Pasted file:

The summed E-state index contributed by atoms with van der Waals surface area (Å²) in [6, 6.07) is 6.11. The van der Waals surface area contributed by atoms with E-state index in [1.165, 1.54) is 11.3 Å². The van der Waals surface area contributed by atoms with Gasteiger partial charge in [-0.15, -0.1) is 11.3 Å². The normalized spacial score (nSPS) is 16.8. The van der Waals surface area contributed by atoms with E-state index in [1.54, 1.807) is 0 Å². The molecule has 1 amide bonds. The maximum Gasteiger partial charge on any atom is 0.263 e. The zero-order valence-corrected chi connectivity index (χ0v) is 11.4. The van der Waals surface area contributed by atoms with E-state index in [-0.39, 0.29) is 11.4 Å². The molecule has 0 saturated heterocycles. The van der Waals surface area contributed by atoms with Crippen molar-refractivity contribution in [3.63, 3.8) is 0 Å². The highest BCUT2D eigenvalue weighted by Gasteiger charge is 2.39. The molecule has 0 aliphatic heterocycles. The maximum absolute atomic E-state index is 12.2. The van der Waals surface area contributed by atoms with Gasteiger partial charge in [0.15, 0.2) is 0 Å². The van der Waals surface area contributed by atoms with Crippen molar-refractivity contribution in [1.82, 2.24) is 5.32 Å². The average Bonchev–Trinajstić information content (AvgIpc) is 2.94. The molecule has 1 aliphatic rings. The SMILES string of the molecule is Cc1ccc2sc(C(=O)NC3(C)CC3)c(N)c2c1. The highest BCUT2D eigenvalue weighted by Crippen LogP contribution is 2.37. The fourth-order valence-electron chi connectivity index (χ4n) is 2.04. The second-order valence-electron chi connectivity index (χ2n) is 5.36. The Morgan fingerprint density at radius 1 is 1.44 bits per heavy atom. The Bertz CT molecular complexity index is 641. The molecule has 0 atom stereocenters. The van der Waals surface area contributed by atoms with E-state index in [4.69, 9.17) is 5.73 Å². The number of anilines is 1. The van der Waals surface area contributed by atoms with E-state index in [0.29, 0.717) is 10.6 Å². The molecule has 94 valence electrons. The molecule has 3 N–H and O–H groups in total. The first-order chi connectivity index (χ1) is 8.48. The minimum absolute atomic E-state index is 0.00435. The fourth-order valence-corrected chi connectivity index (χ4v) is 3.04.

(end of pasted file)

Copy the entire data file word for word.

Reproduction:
The summed E-state index contributed by atoms with van der Waals surface area (Å²) in [6, 6.07) is 6.11. The van der Waals surface area contributed by atoms with E-state index in [1.165, 1.54) is 11.3 Å². The van der Waals surface area contributed by atoms with Gasteiger partial charge in [-0.15, -0.1) is 11.3 Å². The normalized spacial score (nSPS) is 16.8. The van der Waals surface area contributed by atoms with E-state index in [1.54, 1.807) is 0 Å². The molecule has 1 amide bonds. The maximum Gasteiger partial charge on any atom is 0.263 e. The zero-order valence-corrected chi connectivity index (χ0v) is 11.4. The van der Waals surface area contributed by atoms with E-state index in [-0.39, 0.29) is 11.4 Å². The molecule has 0 saturated heterocycles. The van der Waals surface area contributed by atoms with Crippen molar-refractivity contribution in [3.63, 3.8) is 0 Å². The highest BCUT2D eigenvalue weighted by Gasteiger charge is 2.39. The molecule has 0 aliphatic heterocycles. The maximum absolute atomic E-state index is 12.2. The van der Waals surface area contributed by atoms with Gasteiger partial charge in [0.15, 0.2) is 0 Å². The van der Waals surface area contributed by atoms with Crippen molar-refractivity contribution in [1.82, 2.24) is 5.32 Å². The average Bonchev–Trinajstić information content (AvgIpc) is 2.94. The molecule has 1 aliphatic rings. The SMILES string of the molecule is Cc1ccc2sc(C(=O)NC3(C)CC3)c(N)c2c1. The highest BCUT2D eigenvalue weighted by Crippen LogP contribution is 2.37. The fourth-order valence-electron chi connectivity index (χ4n) is 2.04. The second-order valence-electron chi connectivity index (χ2n) is 5.36. The Morgan fingerprint density at radius 1 is 1.44 bits per heavy atom. The Bertz CT molecular complexity index is 641. The molecule has 0 atom stereocenters. The van der Waals surface area contributed by atoms with E-state index in [4.69, 9.17) is 5.73 Å². The number of anilines is 1. The van der Waals surface area contributed by atoms with E-state index in [0.29, 0.717) is 10.6 Å². The molecule has 94 valence electrons. The molecule has 3 N–H and O–H groups in total. The first-order chi connectivity index (χ1) is 8.48. The minimum absolute atomic E-state index is 0.00435. The fourth-order valence-corrected chi connectivity index (χ4v) is 3.04.